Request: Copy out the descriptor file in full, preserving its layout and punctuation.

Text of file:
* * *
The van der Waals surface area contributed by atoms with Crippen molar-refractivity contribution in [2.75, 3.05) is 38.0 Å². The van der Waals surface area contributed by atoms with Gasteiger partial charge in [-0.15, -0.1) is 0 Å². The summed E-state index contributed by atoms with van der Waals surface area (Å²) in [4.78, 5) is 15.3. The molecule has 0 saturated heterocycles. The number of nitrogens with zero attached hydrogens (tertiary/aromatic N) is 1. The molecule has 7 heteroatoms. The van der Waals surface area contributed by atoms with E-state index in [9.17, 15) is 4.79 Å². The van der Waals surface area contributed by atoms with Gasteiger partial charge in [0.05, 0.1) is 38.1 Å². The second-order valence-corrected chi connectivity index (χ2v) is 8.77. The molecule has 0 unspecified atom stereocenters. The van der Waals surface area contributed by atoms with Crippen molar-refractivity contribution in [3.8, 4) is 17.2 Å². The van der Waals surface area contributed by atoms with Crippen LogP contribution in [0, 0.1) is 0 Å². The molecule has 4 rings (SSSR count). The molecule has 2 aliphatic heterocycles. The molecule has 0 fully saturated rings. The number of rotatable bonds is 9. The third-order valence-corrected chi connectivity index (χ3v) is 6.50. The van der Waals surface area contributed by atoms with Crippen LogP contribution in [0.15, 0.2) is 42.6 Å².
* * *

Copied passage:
The van der Waals surface area contributed by atoms with Crippen molar-refractivity contribution in [2.75, 3.05) is 38.0 Å². The van der Waals surface area contributed by atoms with Gasteiger partial charge in [-0.15, -0.1) is 0 Å². The summed E-state index contributed by atoms with van der Waals surface area (Å²) in [4.78, 5) is 15.3. The molecule has 0 saturated heterocycles. The number of nitrogens with zero attached hydrogens (tertiary/aromatic N) is 1. The molecule has 7 heteroatoms. The van der Waals surface area contributed by atoms with E-state index in [9.17, 15) is 4.79 Å². The van der Waals surface area contributed by atoms with Gasteiger partial charge in [0.05, 0.1) is 38.1 Å². The second-order valence-corrected chi connectivity index (χ2v) is 8.77. The molecule has 0 unspecified atom stereocenters. The van der Waals surface area contributed by atoms with Crippen molar-refractivity contribution in [3.8, 4) is 17.2 Å². The van der Waals surface area contributed by atoms with Crippen LogP contribution in [0, 0.1) is 0 Å². The molecule has 4 rings (SSSR count). The molecule has 2 aliphatic heterocycles. The molecule has 0 fully saturated rings. The number of rotatable bonds is 9. The third-order valence-corrected chi connectivity index (χ3v) is 6.50. The van der Waals surface area contributed by atoms with Crippen LogP contribution in [0.15, 0.2) is 42.6 Å².